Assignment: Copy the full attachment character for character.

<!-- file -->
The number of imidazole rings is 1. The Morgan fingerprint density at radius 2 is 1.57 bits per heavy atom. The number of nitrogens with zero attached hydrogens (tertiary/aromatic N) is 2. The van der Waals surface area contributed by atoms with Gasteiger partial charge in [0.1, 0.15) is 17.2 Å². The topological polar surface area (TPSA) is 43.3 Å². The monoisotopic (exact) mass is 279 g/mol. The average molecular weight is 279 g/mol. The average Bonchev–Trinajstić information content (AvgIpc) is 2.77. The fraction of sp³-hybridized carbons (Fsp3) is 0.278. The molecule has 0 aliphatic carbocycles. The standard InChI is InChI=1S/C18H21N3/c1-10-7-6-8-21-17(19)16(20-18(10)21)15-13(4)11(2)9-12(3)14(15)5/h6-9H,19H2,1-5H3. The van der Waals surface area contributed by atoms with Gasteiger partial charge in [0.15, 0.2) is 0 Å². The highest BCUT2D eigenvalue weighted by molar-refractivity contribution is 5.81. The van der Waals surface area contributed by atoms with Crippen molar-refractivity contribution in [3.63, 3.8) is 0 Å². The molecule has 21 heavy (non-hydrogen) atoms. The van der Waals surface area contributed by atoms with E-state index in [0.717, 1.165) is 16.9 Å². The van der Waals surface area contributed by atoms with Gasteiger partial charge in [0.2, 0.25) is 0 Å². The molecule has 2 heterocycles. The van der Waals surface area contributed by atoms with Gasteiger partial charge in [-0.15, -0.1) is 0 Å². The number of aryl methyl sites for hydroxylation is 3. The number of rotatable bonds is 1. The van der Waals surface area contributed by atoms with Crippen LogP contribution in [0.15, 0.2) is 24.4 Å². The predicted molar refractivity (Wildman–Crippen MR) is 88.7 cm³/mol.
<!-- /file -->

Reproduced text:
The number of imidazole rings is 1. The Morgan fingerprint density at radius 2 is 1.57 bits per heavy atom. The number of nitrogens with zero attached hydrogens (tertiary/aromatic N) is 2. The van der Waals surface area contributed by atoms with Gasteiger partial charge in [0.1, 0.15) is 17.2 Å². The topological polar surface area (TPSA) is 43.3 Å². The monoisotopic (exact) mass is 279 g/mol. The average molecular weight is 279 g/mol. The average Bonchev–Trinajstić information content (AvgIpc) is 2.77. The fraction of sp³-hybridized carbons (Fsp3) is 0.278. The molecule has 0 aliphatic carbocycles. The standard InChI is InChI=1S/C18H21N3/c1-10-7-6-8-21-17(19)16(20-18(10)21)15-13(4)11(2)9-12(3)14(15)5/h6-9H,19H2,1-5H3. The van der Waals surface area contributed by atoms with Gasteiger partial charge in [0.15, 0.2) is 0 Å². The highest BCUT2D eigenvalue weighted by molar-refractivity contribution is 5.81. The van der Waals surface area contributed by atoms with Crippen molar-refractivity contribution in [3.63, 3.8) is 0 Å². The molecule has 21 heavy (non-hydrogen) atoms. The van der Waals surface area contributed by atoms with E-state index in [0.717, 1.165) is 16.9 Å². The van der Waals surface area contributed by atoms with Gasteiger partial charge in [0.2, 0.25) is 0 Å². The molecule has 2 heterocycles. The van der Waals surface area contributed by atoms with Gasteiger partial charge in [-0.15, -0.1) is 0 Å². The number of aryl methyl sites for hydroxylation is 3. The number of rotatable bonds is 1. The van der Waals surface area contributed by atoms with Crippen LogP contribution in [0.15, 0.2) is 24.4 Å². The predicted molar refractivity (Wildman–Crippen MR) is 88.7 cm³/mol.